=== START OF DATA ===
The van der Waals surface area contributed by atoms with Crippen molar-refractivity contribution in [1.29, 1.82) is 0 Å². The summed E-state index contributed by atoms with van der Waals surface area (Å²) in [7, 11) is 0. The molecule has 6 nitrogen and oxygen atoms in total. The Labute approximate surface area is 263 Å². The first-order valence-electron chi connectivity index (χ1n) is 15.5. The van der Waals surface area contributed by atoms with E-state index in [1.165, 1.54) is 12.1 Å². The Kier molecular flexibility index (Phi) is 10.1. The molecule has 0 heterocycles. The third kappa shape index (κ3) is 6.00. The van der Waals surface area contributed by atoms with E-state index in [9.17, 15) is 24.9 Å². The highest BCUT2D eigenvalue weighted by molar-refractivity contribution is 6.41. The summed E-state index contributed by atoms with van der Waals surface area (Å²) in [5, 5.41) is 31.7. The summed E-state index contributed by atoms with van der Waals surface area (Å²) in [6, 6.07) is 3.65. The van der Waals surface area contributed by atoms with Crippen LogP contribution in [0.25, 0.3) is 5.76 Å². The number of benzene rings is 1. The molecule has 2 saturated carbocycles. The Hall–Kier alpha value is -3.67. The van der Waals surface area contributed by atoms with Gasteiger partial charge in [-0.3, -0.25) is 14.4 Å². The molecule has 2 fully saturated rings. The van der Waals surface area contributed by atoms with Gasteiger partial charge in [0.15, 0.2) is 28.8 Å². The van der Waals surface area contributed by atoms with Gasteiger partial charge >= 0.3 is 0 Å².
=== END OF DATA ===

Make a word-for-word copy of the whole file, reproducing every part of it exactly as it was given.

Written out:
The van der Waals surface area contributed by atoms with Crippen molar-refractivity contribution in [1.29, 1.82) is 0 Å². The summed E-state index contributed by atoms with van der Waals surface area (Å²) in [7, 11) is 0. The molecule has 6 nitrogen and oxygen atoms in total. The Labute approximate surface area is 263 Å². The first-order valence-electron chi connectivity index (χ1n) is 15.5. The van der Waals surface area contributed by atoms with E-state index in [1.165, 1.54) is 12.1 Å². The Kier molecular flexibility index (Phi) is 10.1. The molecule has 0 heterocycles. The third kappa shape index (κ3) is 6.00. The van der Waals surface area contributed by atoms with E-state index in [9.17, 15) is 24.9 Å². The highest BCUT2D eigenvalue weighted by molar-refractivity contribution is 6.41. The summed E-state index contributed by atoms with van der Waals surface area (Å²) in [5, 5.41) is 31.7. The summed E-state index contributed by atoms with van der Waals surface area (Å²) in [6, 6.07) is 3.65. The van der Waals surface area contributed by atoms with Crippen LogP contribution in [0.25, 0.3) is 5.76 Å². The number of benzene rings is 1. The molecule has 2 saturated carbocycles. The Hall–Kier alpha value is -3.67. The van der Waals surface area contributed by atoms with Gasteiger partial charge in [-0.3, -0.25) is 14.4 Å². The molecule has 2 fully saturated rings. The van der Waals surface area contributed by atoms with Gasteiger partial charge in [0.15, 0.2) is 28.8 Å². The van der Waals surface area contributed by atoms with Gasteiger partial charge >= 0.3 is 0 Å².